The Japanese government is considering postponing by one year the implementation of parts of a labor reform bill after acknowledging fundamental flaws in its work hours survey, sources close to the matter said Wednesday.
Opposition parties have accused the government of deliberately designing the survey to make it look like expanding the “discretionary labor” system would help lessen Japan’s chronic overwork problem. They argue it could have the opposite effect.
Prime Minister Shinzo Abe has apologized for citing the erroneous survey in Diet debate.
Under the discretionary labor system, employees are given a fixed number of overtime hours and are paid on the assumption they worked those hours, meaning any further overtime goes unpaid.
The government says it would lead to a more flexible working environment, and business lobbies support the move. But labor unions say it could worsen a culture of overwork that has led to suicides and other deaths.
According to the sources, the year-long delay would apply to the expansion of that system and the start of a separate system allowing certain high-paid professionals to be exempted from a legal overtime cap. Both would come into effect in April 2020 instead of April next year.
The government has decided it needs more time to properly prepare for the changes, including by making sure employers are fully informed, the sources said.
But opposition parties are trying to seize on the delay to support their argument that the contentious provisions should be removed from the working practices reform bill altogether.
The bill has yet to be formally introduced to the Diet, and debate on labor reform by the House of Representatives Budget Committee has so far been dominated by the survey.
The survey on working hours conducted by the labor ministry in 2013 concluded that the average worker on a discretionary labor contract generally works shorter hours than one on a conventional contract.
But the ministry said this week it used two different methods to collect the respective data, making the survey statistically unsound.
A further 117 data errors have been found in the survey, ministry officials said at a meeting held by six opposition parties to discuss the matter.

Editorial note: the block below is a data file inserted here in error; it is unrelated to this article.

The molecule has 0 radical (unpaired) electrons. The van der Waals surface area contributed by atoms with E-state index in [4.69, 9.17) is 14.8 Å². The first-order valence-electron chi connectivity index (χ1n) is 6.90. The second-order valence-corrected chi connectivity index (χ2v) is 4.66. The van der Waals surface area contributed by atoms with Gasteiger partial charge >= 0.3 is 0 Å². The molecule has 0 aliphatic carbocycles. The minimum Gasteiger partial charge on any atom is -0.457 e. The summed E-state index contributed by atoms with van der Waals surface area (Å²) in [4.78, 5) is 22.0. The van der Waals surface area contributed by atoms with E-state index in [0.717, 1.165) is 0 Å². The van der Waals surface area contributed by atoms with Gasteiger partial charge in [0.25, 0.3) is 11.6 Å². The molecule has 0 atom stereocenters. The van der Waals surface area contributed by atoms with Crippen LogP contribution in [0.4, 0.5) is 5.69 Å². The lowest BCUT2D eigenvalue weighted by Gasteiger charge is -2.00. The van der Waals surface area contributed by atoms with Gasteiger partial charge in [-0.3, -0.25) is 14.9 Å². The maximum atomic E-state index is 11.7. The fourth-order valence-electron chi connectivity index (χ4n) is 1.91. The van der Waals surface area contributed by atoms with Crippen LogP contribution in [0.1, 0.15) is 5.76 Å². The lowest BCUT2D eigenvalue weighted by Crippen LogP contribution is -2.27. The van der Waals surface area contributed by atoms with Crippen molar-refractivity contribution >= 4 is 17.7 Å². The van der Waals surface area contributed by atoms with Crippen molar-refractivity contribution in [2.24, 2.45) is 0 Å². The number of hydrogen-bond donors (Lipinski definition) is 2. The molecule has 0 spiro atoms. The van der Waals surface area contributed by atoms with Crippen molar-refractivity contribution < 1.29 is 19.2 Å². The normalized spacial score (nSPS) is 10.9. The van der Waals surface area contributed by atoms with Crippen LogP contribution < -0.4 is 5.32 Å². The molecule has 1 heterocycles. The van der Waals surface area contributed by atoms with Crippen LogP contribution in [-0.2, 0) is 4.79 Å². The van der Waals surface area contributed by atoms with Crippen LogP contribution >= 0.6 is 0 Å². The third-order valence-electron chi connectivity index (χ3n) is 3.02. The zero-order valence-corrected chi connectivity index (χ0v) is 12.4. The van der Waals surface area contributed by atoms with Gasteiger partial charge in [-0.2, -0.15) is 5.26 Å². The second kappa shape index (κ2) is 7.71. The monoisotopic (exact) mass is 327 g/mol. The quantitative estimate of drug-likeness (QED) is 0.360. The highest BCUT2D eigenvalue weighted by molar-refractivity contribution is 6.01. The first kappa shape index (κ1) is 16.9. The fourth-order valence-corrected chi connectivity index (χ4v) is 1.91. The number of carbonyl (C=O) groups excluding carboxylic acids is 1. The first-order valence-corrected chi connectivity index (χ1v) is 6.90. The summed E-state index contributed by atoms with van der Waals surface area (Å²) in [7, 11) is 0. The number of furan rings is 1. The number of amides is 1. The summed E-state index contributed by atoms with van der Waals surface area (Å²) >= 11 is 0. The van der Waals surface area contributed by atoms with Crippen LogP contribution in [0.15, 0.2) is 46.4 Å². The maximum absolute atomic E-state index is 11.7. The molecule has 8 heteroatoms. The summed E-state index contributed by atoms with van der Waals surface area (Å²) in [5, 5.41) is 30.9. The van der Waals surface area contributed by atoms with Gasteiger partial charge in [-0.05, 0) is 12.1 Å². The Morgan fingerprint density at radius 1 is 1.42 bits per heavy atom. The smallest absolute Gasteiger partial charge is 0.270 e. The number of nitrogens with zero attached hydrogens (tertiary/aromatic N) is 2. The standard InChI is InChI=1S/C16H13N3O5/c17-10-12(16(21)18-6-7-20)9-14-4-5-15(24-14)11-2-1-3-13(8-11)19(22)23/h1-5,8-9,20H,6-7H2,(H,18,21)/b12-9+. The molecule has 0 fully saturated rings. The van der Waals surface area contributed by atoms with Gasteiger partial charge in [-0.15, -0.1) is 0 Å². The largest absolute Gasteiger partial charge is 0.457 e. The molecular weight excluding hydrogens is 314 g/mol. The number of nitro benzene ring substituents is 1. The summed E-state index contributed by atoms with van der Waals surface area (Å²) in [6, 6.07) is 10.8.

The officials also revealed that the original response papers used in the survey have been found in a basement room at the ministry.
Asked about the response papers’ whereabouts on Wednesday last week — the same day Abe retracted his remark citing the survey — Kato said the materials were “gone.”
The ruling and opposition parties agreed Wednesday to hold an intensive committee session on labor reform Thursday afternoon, which will include Abe among the participants.
Separately, Abe told Kato to be sure to work closely with the rest of the Liberal Democratic Party on the bill from now on.
The secretaries general of Abe’s LDP and the smaller Komeito party, which make up the ruling coalition, agreed to thoroughly pick over the contents of the bill before putting it up for Cabinet approval, after which it can be formally debated in the Diet.
The Ministry of Health, Labor and Welfare is aiming to get the bill approved by the coalition next week so it can be submitted to the Diet early next month.
Fired up by the survey issue, opposition lawmakers are likely to fight the bill at every turn, meaning its passage could be delayed until June at the earliest. The current Diet session is set to end in late June.
At their meeting on Wednesday, the six opposition parties agreed to demand that the government not submit the bill in its present form during the current session.
They also agreed that a new survey should be carried out to determine how many hours those in the discretionary labor system really work.